– Lying in Yellow Medicine County in southwest Minnesota, this village of 863 residents is surrounded by endless sections of corn and soybeans, sprinkled among which are state wildlife management areas.

Into one of the latter at 9 a.m. Saturday, opening day of the pheasant season, Denny Lien, Willy Smith and I high-stepped, looking for roosters. The temperature was 34 degrees, the sky blue.

Perfect for a morning hike.

I had brought two Labradors, Griz and Rizzo, and as Denny, Willy and I fanned out into the grassy area, the dogs half-frolicked and half-sprinted ahead, uncertain of the occasion. But soon enough the shotguns the three of us toted tipped off the trusty canines that they were working, not playing, and they scoured the ground for scent.

“Watch Griz,’’ I said only minutes later. “He might be on something.’’

The 5-year-old black Lab’s tail had taken on a Roto-Rooter-like action and his step had quickened. Soon, he put one bird to wing, a smallish hen, then another and another and another, each also a diminutive hen.

Then, 10 steps adjacent to these, Willy flushed a bird whose larger size suggested it was a rooster. But its coloring was muted, providing no positive identification until the bird was safely out of range.

“I think that was a young rooster,’’ Willy said. “But I couldn’t be sure.’’

Encouraged by the pheasant sightings, we pushed through the large wildlife area with quickened steps. Occasional shots rang out in the middle distance and these also fueled our positive vibe. Maybe, we figured, the lukewarm ringneck forecast the Department of Natural Resources had issued for the opener underestimated the birds’ abundance.

We would be teased again a half-hour later when another barely plumed cock bird set its wings in our direction. Someone on the other end of the public area apparently had fired at it and missed, and now, as the young rooster angled toward us, we crouched, hoping for easy pickings, driven-bird style.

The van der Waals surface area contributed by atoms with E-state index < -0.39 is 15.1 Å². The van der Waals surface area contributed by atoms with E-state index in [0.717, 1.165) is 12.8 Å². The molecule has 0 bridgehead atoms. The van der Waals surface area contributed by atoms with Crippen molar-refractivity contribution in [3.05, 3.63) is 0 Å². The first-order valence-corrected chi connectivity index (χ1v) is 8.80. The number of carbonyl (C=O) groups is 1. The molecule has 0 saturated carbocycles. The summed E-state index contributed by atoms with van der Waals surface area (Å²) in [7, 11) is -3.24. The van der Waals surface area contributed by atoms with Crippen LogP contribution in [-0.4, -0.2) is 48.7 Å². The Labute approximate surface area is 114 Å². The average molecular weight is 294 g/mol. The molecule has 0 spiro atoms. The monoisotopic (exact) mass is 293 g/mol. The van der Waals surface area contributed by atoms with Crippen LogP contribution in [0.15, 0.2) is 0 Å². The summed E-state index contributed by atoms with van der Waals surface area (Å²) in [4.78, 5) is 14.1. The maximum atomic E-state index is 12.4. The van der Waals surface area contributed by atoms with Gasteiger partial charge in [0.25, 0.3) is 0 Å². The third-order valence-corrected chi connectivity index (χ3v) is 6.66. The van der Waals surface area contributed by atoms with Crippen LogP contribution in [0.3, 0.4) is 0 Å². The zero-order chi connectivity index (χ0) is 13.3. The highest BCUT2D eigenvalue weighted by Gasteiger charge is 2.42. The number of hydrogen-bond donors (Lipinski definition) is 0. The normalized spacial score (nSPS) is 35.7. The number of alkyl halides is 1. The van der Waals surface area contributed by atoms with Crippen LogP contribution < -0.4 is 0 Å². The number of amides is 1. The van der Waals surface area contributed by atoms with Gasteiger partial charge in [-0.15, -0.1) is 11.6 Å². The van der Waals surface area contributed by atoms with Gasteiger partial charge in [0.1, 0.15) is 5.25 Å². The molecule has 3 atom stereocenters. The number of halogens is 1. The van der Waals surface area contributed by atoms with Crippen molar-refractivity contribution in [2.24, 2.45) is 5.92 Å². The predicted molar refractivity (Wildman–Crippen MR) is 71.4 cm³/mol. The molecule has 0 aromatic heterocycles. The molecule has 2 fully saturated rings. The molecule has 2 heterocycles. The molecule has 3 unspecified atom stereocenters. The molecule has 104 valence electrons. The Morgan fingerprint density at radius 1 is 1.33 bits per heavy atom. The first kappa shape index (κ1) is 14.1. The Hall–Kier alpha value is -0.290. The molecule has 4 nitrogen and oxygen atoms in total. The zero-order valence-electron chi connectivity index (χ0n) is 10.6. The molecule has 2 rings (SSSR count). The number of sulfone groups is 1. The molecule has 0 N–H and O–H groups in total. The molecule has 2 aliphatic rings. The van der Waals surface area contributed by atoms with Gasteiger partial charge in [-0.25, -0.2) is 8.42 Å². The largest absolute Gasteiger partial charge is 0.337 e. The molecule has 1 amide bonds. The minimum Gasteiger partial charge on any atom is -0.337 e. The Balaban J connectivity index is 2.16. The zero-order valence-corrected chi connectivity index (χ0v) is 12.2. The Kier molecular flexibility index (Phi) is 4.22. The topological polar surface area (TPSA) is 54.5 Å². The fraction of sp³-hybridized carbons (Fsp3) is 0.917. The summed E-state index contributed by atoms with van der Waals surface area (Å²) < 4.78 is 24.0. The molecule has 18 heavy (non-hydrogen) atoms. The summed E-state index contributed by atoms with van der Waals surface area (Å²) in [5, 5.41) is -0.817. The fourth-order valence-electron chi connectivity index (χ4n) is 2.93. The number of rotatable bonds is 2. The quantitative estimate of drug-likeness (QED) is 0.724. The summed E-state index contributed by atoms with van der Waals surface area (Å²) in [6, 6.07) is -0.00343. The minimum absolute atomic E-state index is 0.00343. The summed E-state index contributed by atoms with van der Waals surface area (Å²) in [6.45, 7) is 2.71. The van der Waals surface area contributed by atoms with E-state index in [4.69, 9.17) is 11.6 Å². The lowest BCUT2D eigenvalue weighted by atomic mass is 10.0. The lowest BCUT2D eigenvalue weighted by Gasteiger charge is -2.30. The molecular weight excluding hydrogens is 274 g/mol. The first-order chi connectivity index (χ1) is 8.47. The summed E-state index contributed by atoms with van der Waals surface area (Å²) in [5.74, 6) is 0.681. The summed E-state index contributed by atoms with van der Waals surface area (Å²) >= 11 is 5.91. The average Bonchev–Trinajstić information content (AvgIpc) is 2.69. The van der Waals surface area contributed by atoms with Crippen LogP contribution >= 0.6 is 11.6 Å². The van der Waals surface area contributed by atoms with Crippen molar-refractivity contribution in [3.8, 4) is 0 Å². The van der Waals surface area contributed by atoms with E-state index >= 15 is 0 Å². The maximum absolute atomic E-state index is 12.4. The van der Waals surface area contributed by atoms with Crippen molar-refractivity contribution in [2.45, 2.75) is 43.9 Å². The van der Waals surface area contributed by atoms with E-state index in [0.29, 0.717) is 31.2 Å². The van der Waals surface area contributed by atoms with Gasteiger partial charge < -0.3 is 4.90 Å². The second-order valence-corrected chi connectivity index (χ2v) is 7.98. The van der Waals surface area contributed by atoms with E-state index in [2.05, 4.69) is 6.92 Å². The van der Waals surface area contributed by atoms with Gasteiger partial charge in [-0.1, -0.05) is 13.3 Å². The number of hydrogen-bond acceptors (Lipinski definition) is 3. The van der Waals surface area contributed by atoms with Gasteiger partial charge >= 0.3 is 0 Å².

Juvenile but not dumb, the pheasant spotted Willy, Denny and me in plenty of time to file an alternate flight plan, and diverted safely to a landing area 100 yards distant.

Romping ahead, Griz and Rizzo suggested with their eagerness that they just knew a veritable flock of pheasants lay ahead, waiting to be found.

Downing a large gulp of the same Kool-Aid, in my mind’s eye I played highlight reels from past hunts over and over, seeing in living color chromatic long tails jump into azure skies and hearing them cackle.

If I could envision it, I was certain, I could make it happen. But it wasn’t to be. A couple of hours on that first stroll yielded two more hens but no opportunities to touch a trigger.

The next wildlife management area would be more productive. Or so we hoped. But the recent rains that saturated the southwest part of the state really made a swimming pool out of that parcel, and the most that could be said of our two-hour walk around its soggy center was that no one got hurt.

So it went. Then the dogs started to drag, and we did, too. This was at 3 Saturday afternoon. In total, we had kicked up six hens and three roosters, none of the latter presenting a shot.

Too many crops still in the field. Water everywhere. This time, the pheasants win. We’ll be back.